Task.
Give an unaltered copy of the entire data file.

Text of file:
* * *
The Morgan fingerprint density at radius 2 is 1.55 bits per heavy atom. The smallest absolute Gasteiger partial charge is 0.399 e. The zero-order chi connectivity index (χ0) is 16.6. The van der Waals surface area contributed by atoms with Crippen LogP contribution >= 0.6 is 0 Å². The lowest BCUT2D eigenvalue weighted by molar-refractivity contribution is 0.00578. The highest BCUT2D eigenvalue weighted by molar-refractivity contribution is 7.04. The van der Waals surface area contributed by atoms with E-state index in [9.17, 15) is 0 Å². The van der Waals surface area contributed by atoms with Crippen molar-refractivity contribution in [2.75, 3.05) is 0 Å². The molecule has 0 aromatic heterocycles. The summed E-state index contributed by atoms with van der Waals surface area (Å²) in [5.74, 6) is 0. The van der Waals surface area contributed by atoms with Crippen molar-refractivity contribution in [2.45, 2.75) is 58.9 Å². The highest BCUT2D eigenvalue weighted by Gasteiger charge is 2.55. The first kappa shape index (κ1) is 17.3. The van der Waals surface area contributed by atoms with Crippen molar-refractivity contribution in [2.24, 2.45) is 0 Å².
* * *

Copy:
The Morgan fingerprint density at radius 2 is 1.55 bits per heavy atom. The smallest absolute Gasteiger partial charge is 0.399 e. The zero-order chi connectivity index (χ0) is 16.6. The van der Waals surface area contributed by atoms with Crippen LogP contribution >= 0.6 is 0 Å². The lowest BCUT2D eigenvalue weighted by molar-refractivity contribution is 0.00578. The highest BCUT2D eigenvalue weighted by molar-refractivity contribution is 7.04. The van der Waals surface area contributed by atoms with E-state index in [9.17, 15) is 0 Å². The van der Waals surface area contributed by atoms with Crippen molar-refractivity contribution in [2.75, 3.05) is 0 Å². The molecule has 0 aromatic heterocycles. The summed E-state index contributed by atoms with van der Waals surface area (Å²) in [5.74, 6) is 0. The van der Waals surface area contributed by atoms with Crippen molar-refractivity contribution in [2.45, 2.75) is 58.9 Å². The highest BCUT2D eigenvalue weighted by Gasteiger charge is 2.55. The first kappa shape index (κ1) is 17.3. The van der Waals surface area contributed by atoms with Crippen molar-refractivity contribution in [2.24, 2.45) is 0 Å².